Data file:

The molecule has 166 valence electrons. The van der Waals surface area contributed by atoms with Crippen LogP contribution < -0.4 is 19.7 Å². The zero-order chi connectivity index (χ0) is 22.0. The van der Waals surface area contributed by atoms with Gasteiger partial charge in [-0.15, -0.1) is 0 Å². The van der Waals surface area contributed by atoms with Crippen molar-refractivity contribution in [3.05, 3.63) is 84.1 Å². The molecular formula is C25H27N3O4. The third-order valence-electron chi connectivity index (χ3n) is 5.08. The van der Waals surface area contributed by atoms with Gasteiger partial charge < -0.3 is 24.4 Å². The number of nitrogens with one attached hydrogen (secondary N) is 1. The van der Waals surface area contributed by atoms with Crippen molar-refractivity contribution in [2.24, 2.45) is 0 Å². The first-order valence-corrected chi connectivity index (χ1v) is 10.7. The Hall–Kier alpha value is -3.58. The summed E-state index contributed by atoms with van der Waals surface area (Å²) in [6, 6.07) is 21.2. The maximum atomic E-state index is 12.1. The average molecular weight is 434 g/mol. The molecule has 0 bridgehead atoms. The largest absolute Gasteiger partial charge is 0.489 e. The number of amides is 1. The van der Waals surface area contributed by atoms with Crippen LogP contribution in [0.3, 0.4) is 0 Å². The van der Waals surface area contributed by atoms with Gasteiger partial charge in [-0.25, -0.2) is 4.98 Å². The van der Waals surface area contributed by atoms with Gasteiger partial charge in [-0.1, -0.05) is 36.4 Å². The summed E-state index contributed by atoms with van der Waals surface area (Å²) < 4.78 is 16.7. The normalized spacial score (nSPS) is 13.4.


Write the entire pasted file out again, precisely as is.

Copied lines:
The molecule has 166 valence electrons. The van der Waals surface area contributed by atoms with Crippen LogP contribution < -0.4 is 19.7 Å². The zero-order chi connectivity index (χ0) is 22.0. The van der Waals surface area contributed by atoms with Gasteiger partial charge in [-0.15, -0.1) is 0 Å². The van der Waals surface area contributed by atoms with Crippen molar-refractivity contribution in [3.05, 3.63) is 84.1 Å². The molecular formula is C25H27N3O4. The third-order valence-electron chi connectivity index (χ3n) is 5.08. The van der Waals surface area contributed by atoms with Gasteiger partial charge < -0.3 is 24.4 Å². The number of nitrogens with one attached hydrogen (secondary N) is 1. The van der Waals surface area contributed by atoms with Crippen molar-refractivity contribution in [2.24, 2.45) is 0 Å². The first-order valence-corrected chi connectivity index (χ1v) is 10.7. The Hall–Kier alpha value is -3.58. The summed E-state index contributed by atoms with van der Waals surface area (Å²) in [6, 6.07) is 21.2. The maximum atomic E-state index is 12.1. The average molecular weight is 434 g/mol. The molecule has 0 bridgehead atoms. The largest absolute Gasteiger partial charge is 0.489 e. The number of amides is 1. The van der Waals surface area contributed by atoms with Crippen LogP contribution in [0.3, 0.4) is 0 Å². The van der Waals surface area contributed by atoms with Gasteiger partial charge in [-0.25, -0.2) is 4.98 Å². The van der Waals surface area contributed by atoms with Gasteiger partial charge in [-0.1, -0.05) is 36.4 Å². The summed E-state index contributed by atoms with van der Waals surface area (Å²) < 4.78 is 16.7. The normalized spacial score (nSPS) is 13.4.